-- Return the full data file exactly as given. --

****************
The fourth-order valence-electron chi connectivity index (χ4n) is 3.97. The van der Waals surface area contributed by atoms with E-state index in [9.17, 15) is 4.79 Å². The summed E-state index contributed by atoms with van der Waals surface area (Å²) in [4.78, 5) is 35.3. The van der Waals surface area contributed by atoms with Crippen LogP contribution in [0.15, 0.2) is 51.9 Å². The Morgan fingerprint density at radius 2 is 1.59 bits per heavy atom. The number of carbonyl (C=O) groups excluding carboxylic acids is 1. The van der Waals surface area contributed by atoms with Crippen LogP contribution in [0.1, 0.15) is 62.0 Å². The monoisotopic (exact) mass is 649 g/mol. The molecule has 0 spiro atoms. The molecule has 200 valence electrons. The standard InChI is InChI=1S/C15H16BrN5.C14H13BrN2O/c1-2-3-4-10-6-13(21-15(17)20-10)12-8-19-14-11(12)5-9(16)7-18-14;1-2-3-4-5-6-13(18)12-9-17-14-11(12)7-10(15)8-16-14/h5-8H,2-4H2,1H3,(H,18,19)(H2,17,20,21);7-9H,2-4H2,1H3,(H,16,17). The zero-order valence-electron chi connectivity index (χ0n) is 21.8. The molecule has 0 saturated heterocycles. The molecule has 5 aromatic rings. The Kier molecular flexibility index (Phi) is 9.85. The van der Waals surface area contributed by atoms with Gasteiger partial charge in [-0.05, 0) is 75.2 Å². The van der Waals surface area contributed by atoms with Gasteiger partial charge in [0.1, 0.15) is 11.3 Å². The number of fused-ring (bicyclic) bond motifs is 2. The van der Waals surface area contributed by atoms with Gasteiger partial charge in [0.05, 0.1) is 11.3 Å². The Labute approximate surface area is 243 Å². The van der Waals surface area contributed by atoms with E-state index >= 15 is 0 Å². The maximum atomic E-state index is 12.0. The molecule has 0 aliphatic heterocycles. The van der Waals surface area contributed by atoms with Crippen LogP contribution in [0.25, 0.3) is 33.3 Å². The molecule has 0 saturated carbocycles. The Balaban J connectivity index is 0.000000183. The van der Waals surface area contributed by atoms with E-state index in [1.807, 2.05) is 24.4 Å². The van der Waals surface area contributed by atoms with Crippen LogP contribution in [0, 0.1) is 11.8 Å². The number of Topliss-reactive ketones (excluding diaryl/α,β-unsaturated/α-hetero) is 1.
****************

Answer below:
The fourth-order valence-electron chi connectivity index (χ4n) is 3.97. The van der Waals surface area contributed by atoms with E-state index in [9.17, 15) is 4.79 Å². The summed E-state index contributed by atoms with van der Waals surface area (Å²) in [4.78, 5) is 35.3. The van der Waals surface area contributed by atoms with Crippen LogP contribution in [0.15, 0.2) is 51.9 Å². The Morgan fingerprint density at radius 2 is 1.59 bits per heavy atom. The number of carbonyl (C=O) groups excluding carboxylic acids is 1. The van der Waals surface area contributed by atoms with Crippen LogP contribution in [0.1, 0.15) is 62.0 Å². The monoisotopic (exact) mass is 649 g/mol. The molecule has 0 spiro atoms. The molecule has 200 valence electrons. The standard InChI is InChI=1S/C15H16BrN5.C14H13BrN2O/c1-2-3-4-10-6-13(21-15(17)20-10)12-8-19-14-11(12)5-9(16)7-18-14;1-2-3-4-5-6-13(18)12-9-17-14-11(12)7-10(15)8-16-14/h5-8H,2-4H2,1H3,(H,18,19)(H2,17,20,21);7-9H,2-4H2,1H3,(H,16,17). The zero-order valence-electron chi connectivity index (χ0n) is 21.8. The molecule has 0 saturated heterocycles. The molecule has 5 aromatic rings. The Kier molecular flexibility index (Phi) is 9.85. The van der Waals surface area contributed by atoms with Gasteiger partial charge in [-0.05, 0) is 75.2 Å². The van der Waals surface area contributed by atoms with Gasteiger partial charge in [0.1, 0.15) is 11.3 Å². The number of fused-ring (bicyclic) bond motifs is 2. The van der Waals surface area contributed by atoms with Gasteiger partial charge in [0.05, 0.1) is 11.3 Å². The Labute approximate surface area is 243 Å². The van der Waals surface area contributed by atoms with E-state index >= 15 is 0 Å². The maximum atomic E-state index is 12.0. The molecule has 0 aliphatic heterocycles. The van der Waals surface area contributed by atoms with Crippen LogP contribution in [0.25, 0.3) is 33.3 Å². The molecule has 0 saturated carbocycles. The Balaban J connectivity index is 0.000000183. The van der Waals surface area contributed by atoms with E-state index in [1.807, 2.05) is 24.4 Å². The van der Waals surface area contributed by atoms with Crippen LogP contribution in [0, 0.1) is 11.8 Å². The number of Topliss-reactive ketones (excluding diaryl/α,β-unsaturated/α-hetero) is 1.